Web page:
Soham railway station

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First day of Soham railway station - platform from north.jpg
The platform at Soham railway station
General information
Location Soham, East Cambridgeshire
Coordinates 52°20′03″N0°19′40″E / 52.33415°N 0.32770°E / 52.33415; 0.32770 Coordinates: 52°20′03″N0°19′40″E / 52.33415°N 0.32770°E / 52.33415; 0.32770
Grid reference TL587732
Owned by Network Rail
Managed by Greater Anglia
Other information
Station codeSOJ
Original company Ely and Newmarket Railway
Pre-grouping Great Eastern Railway
Post-grouping London and North Eastern Railway
Key dates
1 September 1879 (1879-09-01)Opened
13 September 1965 (1965-09-13)Closed
13 December 2021 (2021-12-13)Re-opened
Soham railway station

Soham railway station is a station on the Ipswich–Ely line, serving the town of Soham in Cambridgeshire. The original station operated between 1879 and 1965. It was reopened in 2021.



Soham station originally opened on 1 September 1879. [1]

The original station and buildings in 1912 Soham railway station.jpg
The original station and buildings in 1912

On 2 June 1944, the station was destroyed in the Soham rail disaster, when a munitions train carrying high explosive bombs caught fire and blew up, killing two and damaging over seven hundred buildings. The driver, Benjamin Gimbert, and fireman, James Nightall, were both awarded the George Cross for preventing further damage which would have occurred if the rest of the train had exploded. The signal box, also damaged in the explosion which resulted in the death of signalman Frank Bridges, is now preserved on the Mid-Norfolk Railway.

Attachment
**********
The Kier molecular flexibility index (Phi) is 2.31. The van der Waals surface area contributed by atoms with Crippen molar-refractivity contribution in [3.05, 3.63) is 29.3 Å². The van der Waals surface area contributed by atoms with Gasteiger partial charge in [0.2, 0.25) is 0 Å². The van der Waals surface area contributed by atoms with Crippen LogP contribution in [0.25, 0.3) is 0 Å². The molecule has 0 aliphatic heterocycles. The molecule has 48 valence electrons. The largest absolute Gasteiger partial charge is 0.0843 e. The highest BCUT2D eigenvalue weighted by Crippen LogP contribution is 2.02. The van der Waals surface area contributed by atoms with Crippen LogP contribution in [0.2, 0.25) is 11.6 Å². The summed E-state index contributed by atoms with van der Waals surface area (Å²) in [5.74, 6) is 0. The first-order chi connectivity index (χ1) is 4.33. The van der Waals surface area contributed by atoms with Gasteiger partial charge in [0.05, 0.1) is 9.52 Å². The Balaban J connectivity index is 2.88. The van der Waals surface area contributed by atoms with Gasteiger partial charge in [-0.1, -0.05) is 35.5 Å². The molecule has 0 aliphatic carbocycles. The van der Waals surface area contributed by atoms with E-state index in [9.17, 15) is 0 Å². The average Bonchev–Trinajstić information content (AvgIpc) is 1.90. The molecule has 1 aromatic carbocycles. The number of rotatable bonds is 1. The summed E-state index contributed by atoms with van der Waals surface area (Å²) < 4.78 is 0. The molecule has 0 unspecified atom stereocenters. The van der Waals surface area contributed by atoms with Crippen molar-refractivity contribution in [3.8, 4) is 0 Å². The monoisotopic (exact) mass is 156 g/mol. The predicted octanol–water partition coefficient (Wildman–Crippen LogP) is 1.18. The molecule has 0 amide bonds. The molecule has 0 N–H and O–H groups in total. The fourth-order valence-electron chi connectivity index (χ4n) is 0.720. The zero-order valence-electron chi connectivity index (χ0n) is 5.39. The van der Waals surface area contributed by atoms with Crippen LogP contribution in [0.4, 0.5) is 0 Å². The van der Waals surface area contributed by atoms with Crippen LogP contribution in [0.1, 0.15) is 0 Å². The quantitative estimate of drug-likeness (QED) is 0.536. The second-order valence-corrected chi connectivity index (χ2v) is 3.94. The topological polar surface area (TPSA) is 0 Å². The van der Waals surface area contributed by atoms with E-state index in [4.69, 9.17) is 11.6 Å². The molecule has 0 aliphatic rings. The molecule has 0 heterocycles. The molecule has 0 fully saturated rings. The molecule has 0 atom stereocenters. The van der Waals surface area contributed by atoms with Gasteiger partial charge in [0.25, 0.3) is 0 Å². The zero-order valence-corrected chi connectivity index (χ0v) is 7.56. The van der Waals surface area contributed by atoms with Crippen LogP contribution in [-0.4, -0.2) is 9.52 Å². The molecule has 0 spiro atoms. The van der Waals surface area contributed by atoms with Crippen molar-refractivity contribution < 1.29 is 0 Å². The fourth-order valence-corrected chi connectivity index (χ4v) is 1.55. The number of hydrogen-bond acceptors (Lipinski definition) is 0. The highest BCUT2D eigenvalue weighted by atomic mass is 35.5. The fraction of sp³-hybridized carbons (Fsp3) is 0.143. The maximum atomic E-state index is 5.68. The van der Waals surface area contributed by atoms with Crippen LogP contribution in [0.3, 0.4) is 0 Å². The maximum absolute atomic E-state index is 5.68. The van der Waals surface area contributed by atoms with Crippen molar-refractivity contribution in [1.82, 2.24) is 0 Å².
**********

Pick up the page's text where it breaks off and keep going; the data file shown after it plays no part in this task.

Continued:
The station was closed to passengers on 13 September 1965, [1] [2] but the line remained open both as a passenger route and for a heavy service of freight trains running principally between Felixstowe Docks and the Midlands.

Following many years of local campaigning, a new station was opened, on the same site, on 13 December 2021, with services operated by Greater Anglia. [3] [4] [5]


Overall view of the new station. First day of Soham railway station - view of platform from footbridge.jpg
Overall view of the new station.

Since closure a local campaign had run to reopen the station. [3] [4] In February 2011 East Cambridgeshire District Council obtained funding for a study into a possible reopening. [6] In January 2013 Network Rail released a five-year upgrade plan, which included reopening Soham station as part of improvements to the Ipswich to Ely Line. [7]

A Network Rail study concluded that building a new station on the existing infrastructure was feasible and that the current line could support an additional stop at Soham. Although Soham was unsuccessful in a bid submitted to the New Stations Fund second round, [8] funding was obtained from the Cambridgeshire and Peterborough Combined Authority (CPCA) and Cambridgeshire County Council to progress the next stage of design work with Network Rail. [9]

Enabling works for the new station by Network Rail [10] [11] [12] started in autumn 2020, and main construction started in March 2021. The station was opened in December 2021. [5]